IPCC Fourth Assessment Report: Climate Change 2007
Climate Change 2007: Working Group II: Impacts, Adaptation and Vulnerability

11.4.2 Natural ecosystems

The flora and fauna of Australia and New Zealand have a high degree of endemism (80 to 100% in many taxa). Many species are at risk from rapid climate change because they are restricted in geographical and climatic range. Most species are well-adapted to short-term climate variability, but not to longer-term shifts in mean climate and increased frequency or intensity of extreme events. Many reserved areas are small and isolated, particularly in the New Zealand lowlands and in the agricultural areas of Australia. Bioclimatic modelling studies generally project reductions and/or fragmentation of existing climatic ranges. Climate change will also interact with other stresses such as invasive species and habitat fragmentation. The most vulnerable include the Wet Tropics and Kakadu wetlands, alpine areas, tropical and deep-sea coral reefs, south-east Tasman Sea, isolated habitats in the New Zealand lowlands, coastal and freshwater wetlands and south-west Australian heathlands (Table 11.6). There is little research on the impacts of climate change on New Zealand species or natural ecosystems, with the exception of the alpine zone and some forested areas.

Table 11.6. Examples of projected impacts on species and ecosystems, relative to 1990.

Year Potential Impacts Source 
2020 Bleaching and damage to the Great Barrier Reef equivalent to that in 1998 and 2002 in up to 50% of years.  Berkelmans et al., 2004; Crimp et al., 2004 
 60% of the Great Barrier Reef regularly bleached. Jones, 2004b 
 Habitat lost for marine invertebrates currently confined to cool waters (>10% of Victoria’s total). O’Hara, 2002; Watters et al., 2003 
 63% decrease in golden bowerbird habitat in northern Australia. Hilbert et al., 2004 
 50% decrease in montane tropical rainforest area in northern Australia. Hilbert et al., 2001 
2030 58 to 81% of the Great Barrier Reef bleached every year. Jones, 2004b 
 Hard coral reef communities widely replaced by algal communities. Wooldridge et al., 2005 
 88% of Australian butterfly species’ core habitat decreases. Beaumont and Hughes, 2002 
 97% of Wet Tropics endemic vertebrates have reduced core habitat. Williams et al., 2003 
2050 97% of the Great Barrier Reef bleached every year. Jones, 2004b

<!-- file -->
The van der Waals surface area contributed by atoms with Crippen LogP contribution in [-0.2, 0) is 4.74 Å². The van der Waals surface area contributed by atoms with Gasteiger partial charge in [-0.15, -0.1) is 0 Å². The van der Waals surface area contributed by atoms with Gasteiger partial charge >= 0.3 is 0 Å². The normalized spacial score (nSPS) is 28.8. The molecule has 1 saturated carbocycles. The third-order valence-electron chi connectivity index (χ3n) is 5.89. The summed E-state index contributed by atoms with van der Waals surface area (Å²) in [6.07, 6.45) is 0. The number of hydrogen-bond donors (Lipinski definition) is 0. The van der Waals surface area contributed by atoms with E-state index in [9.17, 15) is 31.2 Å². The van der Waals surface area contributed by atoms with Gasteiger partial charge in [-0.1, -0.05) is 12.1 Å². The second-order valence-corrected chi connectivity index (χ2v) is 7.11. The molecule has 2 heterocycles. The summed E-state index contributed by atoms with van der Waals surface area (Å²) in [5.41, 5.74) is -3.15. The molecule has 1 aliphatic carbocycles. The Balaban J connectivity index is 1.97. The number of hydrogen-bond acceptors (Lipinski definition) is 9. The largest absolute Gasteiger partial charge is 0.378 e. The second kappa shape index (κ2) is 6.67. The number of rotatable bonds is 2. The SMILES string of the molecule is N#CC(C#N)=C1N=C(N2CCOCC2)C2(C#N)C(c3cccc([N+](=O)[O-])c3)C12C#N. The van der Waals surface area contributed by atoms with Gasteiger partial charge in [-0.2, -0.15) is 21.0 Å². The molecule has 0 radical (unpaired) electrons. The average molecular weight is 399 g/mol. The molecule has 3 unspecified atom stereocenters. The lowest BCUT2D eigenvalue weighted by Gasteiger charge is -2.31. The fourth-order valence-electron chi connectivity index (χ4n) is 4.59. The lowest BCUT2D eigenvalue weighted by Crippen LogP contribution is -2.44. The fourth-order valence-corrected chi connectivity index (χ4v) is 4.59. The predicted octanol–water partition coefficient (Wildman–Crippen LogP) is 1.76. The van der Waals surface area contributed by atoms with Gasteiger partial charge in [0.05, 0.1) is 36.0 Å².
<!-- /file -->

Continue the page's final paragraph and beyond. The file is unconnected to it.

92% of butterfly species’ core habitat decreases. Beaumont and Hughes, 2002 
 98% decrease in golden bowerbird habitat in northern Australia. Hilbert et al., 2004 
 80% loss of freshwater wetlands in Kakadu for a 30 cm sea-level rise. Hare, 2003 
2080 Catastrophic mortality of coral species annually. Jones, 2004b 
 95% decrease in distribution of Great Barrier Reef species. Jones et al., 2004 
 65% loss of Great Barrier Reef species in the Cairns region. Crimp et al., 2004 
 46% of Wet Tropics endemic vertebrates lose core habitat. Williams et al., 2003 
 200 to 300 indigenous New Zealand alpine plant species may become extinct. Halloy and Mark, 2003 
 Reduced calcification for 70% of the area where deep sea corals occur, loss of endemic species. Poloczanska et al., 2007 

Major changes are expected in all vegetation communities. In the Australian rangelands (75% of total continental land area), shifts in rainfall patterns are likely to favour establishment of woody vegetation and encroachment of unpalatable woody shrubs. Interactions between CO2, water supply, grazing practices and fire regimes are likely to be critical (Gifford and Howden, 2001; Hughes, 2003). In New Zealand, fragmented native forests of drier lowland areas (Northland, Waikato, Manawatu) and in the east (from East Cape to Southland) are likely to be most vulnerable to drying and changes in fire regimes (McGlone, 2001; MfE, 2001). In alpine zones of both countries, reductions in duration and depth of snow cover are likely to alter distributions of communities, for example favouring an expansion of woody vegetation into herbfields (Pickering et al., 2004). More fires are likely in alpine peatlands (Whinam et al., 2003). Alpine vertebrates dependent on snow cover for hibernation are likely to be at risk of extinction (Pickering et al., 2004). In regions such as south-western Australia, many narrow-ranged endemic species will be vulnerable to extinction with relatively small amounts of warming (Hughes, 2003). Saltwater intrusion as a result of sea-level rise, decreases in river flows and increased drought frequency, are very likely to alter species composition of freshwater habitats, with consequent impacts on estuarine and coastal fisheries (Bunn and Arthington, 2002; Hall and Burns, 2002; Herron et al., 2002; Schallenberg et al., 2003). In marine ecosystems, ocean acidification is likely to decrease productivity and diversity of plankton communities around Australia, while warmer oceans are likely to lead to further southward movement of fish and kelp communities (Poloczanska et al., 2007).

On the sub-Antarctic Islands, likely impacts include increased mortality of burrowing petrels, increased invasions by disturbance-tolerant alien plants such as Poa annua, increased abundance of existing rats, mice and rabbits on islands, and reduced distribution of Sphagnum moss (Bergstrom and Selkirk, 1999; Frenot et al., 2005).